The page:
By TIM FAULKNER
"Pigs get fat, hogs get slaughtered." I first heard that saying from the instructor of an accounting class I took back when I worked in the financial services sector. (Yup, I was a jolly banker for a spell, albeit a poorly performing one.) The phrase, he explained, meant that the IRS tolerated a small degree of bending the rules on tax returns, but blatantly flaunting the tax code meant trouble from the feds.
It's a great truism on many levels. "Hog-ism" implies that it's OK to do your own thing, behave a little piggy at times, but don't go crazy or there will be consequences. In order to be a responsible citizen, or farm animal, you can't have it all. As we all eventually learn, moderation and compromise lead to a longer and more fulfilling life.
Unfortunately, there are far too many hogs running wild these days, and none of them appear headed toward the slaughterhouse. In the retail sector alone, big entrenched businesses, such as Walmart, Bank of America, Dunkin' Donuts and CVS, are unwilling to give an inch in their quest for growth. Size was supposed to be a win for consumers, instead big companies have suppressed wages, reduced product quality, trashed the environment, stifled innovation, and basically turned the country into one endless strip mall.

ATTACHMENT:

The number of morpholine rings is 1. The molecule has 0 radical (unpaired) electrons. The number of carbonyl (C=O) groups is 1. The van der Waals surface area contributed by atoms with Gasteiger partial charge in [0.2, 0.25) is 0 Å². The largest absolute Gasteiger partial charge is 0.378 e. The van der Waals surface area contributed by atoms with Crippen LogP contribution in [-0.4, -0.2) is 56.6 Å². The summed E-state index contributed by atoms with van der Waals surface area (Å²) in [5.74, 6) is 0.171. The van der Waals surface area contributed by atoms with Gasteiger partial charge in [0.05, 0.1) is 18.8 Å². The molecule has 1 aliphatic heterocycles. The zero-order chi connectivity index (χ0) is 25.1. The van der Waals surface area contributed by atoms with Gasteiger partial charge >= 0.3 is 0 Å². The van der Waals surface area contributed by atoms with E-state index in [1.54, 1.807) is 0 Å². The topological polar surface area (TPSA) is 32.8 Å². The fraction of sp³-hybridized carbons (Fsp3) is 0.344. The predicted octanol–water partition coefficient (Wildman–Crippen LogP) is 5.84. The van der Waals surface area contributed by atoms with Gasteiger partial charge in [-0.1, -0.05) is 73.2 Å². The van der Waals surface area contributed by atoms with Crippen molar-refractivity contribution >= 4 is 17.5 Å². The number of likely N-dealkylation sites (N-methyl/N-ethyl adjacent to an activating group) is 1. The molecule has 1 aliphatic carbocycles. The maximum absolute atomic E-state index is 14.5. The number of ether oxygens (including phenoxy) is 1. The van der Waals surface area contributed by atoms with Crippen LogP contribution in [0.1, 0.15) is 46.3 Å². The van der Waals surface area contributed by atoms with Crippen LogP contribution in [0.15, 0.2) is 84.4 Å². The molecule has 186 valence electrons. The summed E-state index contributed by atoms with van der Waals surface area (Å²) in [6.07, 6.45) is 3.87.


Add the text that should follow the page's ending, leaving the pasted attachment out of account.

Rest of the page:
There are few if any checks and balances to keep Big Biz in line. Not just legal ones, but consumer-driven backlash. The push back from the masses gets muted by massive PR campaigns (seen those BP ads lately?) and shills for unfettered capitalism: well-funded politicians, millionaire pundits and even Big Religion. Somehow unbridled capitalism is now integral to the American Way. It's been deftly turned on its head to champion the weak and downtrodden.
Even nonprofits, by and large, seem to shy away from corporate criticism — for the record, ecoRI Inc. has accepted money from CVS — for fear of alienating corporate donors.
After the near collapse of the global economy and subsequent bank bailouts, it would seem logical that massive financial institutions would be a bit humbled and willing to make nice. Well, not quite. In fact, there's no fundamental change in the way national banks operate. The financial sector is simply free to glom onto the next sexy investment product, fly it to the moon and then crash it deep into the backyard cesspool — all in the name of strong and free capital markets.